Rural Nevada: Entrepreneurs many, but incomes limited

Rural northern Nevada has a lot of entrepreneurs, but they're not making a lot of money or creating a lot of jobs.

That's not an uncommon situation, says a researcher with the Federal Reserve Bank of Kansas City who's looking at ways that rural areas can generate more jobs.

Across the nation, says researcher Sarah Low, rural areas tend to have a larger percentage of self-employed people than urban areas mostly because there are fewer jobs in the country and folks need to create their own.

But because rural entrepreneurs often are motivated solely by a desire to make a living for themselves in a place they want to live, they are less likely to build companies with significant employment.

Low spoke last week at an economic development conference sponsored by the University of Nevada,Reno.

In most counties of rural Nevada, she said, the percentage of the population that's selfemployed is above the national average of 16 percent.

The average income of those self-employed people, however, is less than the national average of $17,000 in every county of rural Nevada.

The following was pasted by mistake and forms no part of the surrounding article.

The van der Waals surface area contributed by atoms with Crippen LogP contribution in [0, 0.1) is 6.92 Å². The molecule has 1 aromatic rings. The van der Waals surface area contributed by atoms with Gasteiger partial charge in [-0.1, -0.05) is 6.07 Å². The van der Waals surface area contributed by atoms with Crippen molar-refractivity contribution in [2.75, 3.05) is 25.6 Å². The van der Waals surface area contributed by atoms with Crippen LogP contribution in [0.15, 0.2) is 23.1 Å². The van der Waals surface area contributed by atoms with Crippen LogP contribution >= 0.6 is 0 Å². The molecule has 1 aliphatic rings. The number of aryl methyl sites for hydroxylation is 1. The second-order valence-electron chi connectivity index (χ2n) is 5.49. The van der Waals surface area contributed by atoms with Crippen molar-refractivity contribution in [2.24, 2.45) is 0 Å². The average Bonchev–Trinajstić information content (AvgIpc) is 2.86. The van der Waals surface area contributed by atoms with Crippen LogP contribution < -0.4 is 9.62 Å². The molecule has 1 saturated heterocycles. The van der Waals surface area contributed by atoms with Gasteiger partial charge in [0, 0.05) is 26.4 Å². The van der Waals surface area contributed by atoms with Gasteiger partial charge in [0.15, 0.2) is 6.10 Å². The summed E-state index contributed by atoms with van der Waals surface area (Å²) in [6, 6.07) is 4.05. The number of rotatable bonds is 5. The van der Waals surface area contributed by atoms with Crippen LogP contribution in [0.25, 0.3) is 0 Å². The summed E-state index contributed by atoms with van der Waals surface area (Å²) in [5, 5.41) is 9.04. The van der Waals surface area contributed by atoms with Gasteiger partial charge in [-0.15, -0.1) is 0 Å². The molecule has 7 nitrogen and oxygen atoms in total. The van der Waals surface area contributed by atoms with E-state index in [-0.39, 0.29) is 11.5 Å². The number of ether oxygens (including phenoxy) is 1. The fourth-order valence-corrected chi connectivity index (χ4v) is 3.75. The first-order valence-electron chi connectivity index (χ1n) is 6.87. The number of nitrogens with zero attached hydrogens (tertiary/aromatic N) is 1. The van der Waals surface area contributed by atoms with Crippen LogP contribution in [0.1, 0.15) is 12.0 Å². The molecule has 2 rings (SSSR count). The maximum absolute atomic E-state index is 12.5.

Even though those figures are dragged down by self-employed people working parttime, Low said, "There aren't a lot of entrepreneurs making a lot of money." The question in rural areas, she said, is how to encourage the development of more entrepreneurial firms that have the potential to grow beyond one-person outfits.

"There is a seedbed of entrepreneurs in the West," she said."They need help in becoming high-value entrepreneurs."

The Federal Reserve Bank at Kansas City is studying the factors that boost rural economic development.

For instance, Low said, the number of foreign- born or college-educated people in a community appears to be related to the number of substantial new firms the sorts that provide employment that are created.

Scenic beauty around a community mountains or lakes appears related to the number of new firms that are created as people choose to live in beautiful places and create jobs that support them.

But those communities, she said, don't necessarily nurture new companies that are significant employers.

The availability of capital, particularly the willingness of local bankers to back new ventures, seems to be a key element in determining whether rural entrepreneurs will thrive, the Federal Reserve research found.

Low said the Fed's researchers increasingly believe that economically successful rural communities are those that identify their strategic advantages and capitalize on them.

That work, she said, requires both innovative thinkers as well as entrepreneurs to put ideas into action.

"Entrepreneurs market a region's innovations," she said."Not all entrepreneurs are innovators.

Not all innovators are entrepreneurs."


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